Rabbi Kanter later said: “Some might say that timing is everything and that I was lucky. I think that something much deeper was going on, that there was a harmony in the room with everyone gathered around that made it possible for his dying when the Shema was on their lips. He was not an observant Jew, yet there was harmony in the room that made a powerfully religious moment possible, a harmony both on earth and in heaven.”


It’s timing that the Torah hints at today, when it describes the ancient communication devices—the silver trumpets—used to summon the people. Moses is told, “Make yourselves 2 silver trumpets.” These trumpets are to be sounded to bring the people together for 2 kinds if occasions; one is to sound an alarm in times of crisis or danger. The other is to proclaim a celebration, as the Torah says to sound them: “On your days of rejoicing, your festivals, and new moons.” (Numbers 10:10)


The use of the trumpets points to the 2 situations in which we have the potential to become more aware of Gd in our lives: strengthening us in times of crisis and danger, providing us with a language to express our joy at times of celebration.


Most of us will admit that there are occasions in our lives when we become aware of a special sense of the “flow” of time. The parent who steps into the stream of traffic to snatch a child from the path of an oncoming truck describes how time seems to slow down for her, and how she knows in slow-motion-time exactly what to do.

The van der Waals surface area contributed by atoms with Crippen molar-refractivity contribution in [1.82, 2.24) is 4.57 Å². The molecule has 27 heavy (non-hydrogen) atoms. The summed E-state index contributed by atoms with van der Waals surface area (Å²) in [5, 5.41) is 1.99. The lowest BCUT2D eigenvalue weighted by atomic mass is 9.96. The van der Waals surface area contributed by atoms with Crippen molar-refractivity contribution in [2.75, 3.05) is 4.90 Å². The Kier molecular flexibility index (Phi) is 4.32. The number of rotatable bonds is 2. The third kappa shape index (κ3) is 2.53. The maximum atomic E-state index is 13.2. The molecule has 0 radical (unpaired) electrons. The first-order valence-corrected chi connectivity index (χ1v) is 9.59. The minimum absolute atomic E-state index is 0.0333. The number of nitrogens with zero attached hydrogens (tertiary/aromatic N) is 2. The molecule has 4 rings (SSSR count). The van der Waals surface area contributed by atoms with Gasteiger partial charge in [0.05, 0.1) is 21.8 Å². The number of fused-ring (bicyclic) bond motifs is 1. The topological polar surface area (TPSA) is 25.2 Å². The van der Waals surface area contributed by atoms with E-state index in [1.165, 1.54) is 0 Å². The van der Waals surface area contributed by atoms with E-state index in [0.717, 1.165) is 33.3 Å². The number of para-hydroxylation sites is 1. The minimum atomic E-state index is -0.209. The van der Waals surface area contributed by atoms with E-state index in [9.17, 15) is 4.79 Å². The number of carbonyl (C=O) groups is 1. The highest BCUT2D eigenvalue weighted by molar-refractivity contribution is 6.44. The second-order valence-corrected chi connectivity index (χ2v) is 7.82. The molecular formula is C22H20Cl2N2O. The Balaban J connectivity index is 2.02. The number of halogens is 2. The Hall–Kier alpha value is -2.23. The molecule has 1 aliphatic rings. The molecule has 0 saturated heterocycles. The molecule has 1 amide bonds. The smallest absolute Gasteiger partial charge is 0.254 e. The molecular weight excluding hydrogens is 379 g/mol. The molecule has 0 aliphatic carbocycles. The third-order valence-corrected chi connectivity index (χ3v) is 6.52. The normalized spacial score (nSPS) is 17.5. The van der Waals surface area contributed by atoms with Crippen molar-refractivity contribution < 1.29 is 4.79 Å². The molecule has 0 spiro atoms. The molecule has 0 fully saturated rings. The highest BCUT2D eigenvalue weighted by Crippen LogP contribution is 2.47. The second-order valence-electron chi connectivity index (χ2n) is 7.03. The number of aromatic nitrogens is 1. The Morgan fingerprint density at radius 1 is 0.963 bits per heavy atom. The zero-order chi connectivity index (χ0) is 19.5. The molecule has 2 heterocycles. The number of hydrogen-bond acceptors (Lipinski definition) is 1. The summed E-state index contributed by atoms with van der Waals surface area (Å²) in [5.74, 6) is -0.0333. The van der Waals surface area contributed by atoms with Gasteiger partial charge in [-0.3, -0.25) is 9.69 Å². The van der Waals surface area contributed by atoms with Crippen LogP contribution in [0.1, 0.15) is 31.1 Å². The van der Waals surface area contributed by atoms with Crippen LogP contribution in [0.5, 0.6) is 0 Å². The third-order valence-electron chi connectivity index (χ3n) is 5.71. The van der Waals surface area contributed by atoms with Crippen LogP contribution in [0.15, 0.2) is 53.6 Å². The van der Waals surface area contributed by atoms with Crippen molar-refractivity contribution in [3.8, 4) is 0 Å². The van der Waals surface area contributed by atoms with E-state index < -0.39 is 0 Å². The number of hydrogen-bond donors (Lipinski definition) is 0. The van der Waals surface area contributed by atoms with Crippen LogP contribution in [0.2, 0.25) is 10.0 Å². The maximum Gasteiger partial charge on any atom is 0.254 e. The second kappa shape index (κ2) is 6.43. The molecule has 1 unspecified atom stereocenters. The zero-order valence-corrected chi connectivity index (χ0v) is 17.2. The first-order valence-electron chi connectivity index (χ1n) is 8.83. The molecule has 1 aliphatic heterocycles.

Or remember when you were little, out playing your favorite game? Your mother had to find you and bring you home in the twilight, because in the joy of the game, you had lost all awareness of the passage of time.


It can happen when you become engrossed in learning—either in class or in reading a book. It can happen in deep meditation or in prayer. In those special moments, we seem to be outside the normal realm of time and fully in the moment. It is at these special moments that the Shechina, Gd’s presence, can more easily enter our lives. 


And there is one thing more. The awareness can work in either direction. If that awareness of Gd came to you in a time of crisis, it’s possible to call it up later, in a time of joy, and realize the preciousness of that time of celebration. And if it’s a feeling of gratitude for a moment when you realize you’ve received something with a value far beyond anything you deserve, you can rely on that awareness to make you strong during the later crisis you may be called upon to face.


The silver trumpets the Torah mentions disappeared long ago when the Temple was destroyed. But if you try, it’s still possible to hear their echo in your mind, making a way for Gd to enter your life, making you strong in the dark times and open to appreciate the joy. Yes, we no longer have the silver trumpets. But Gd still summons us in many different ways. We just have to hear the call and show up. Amen!


                                                    Rabbi Mark Hillel Kunis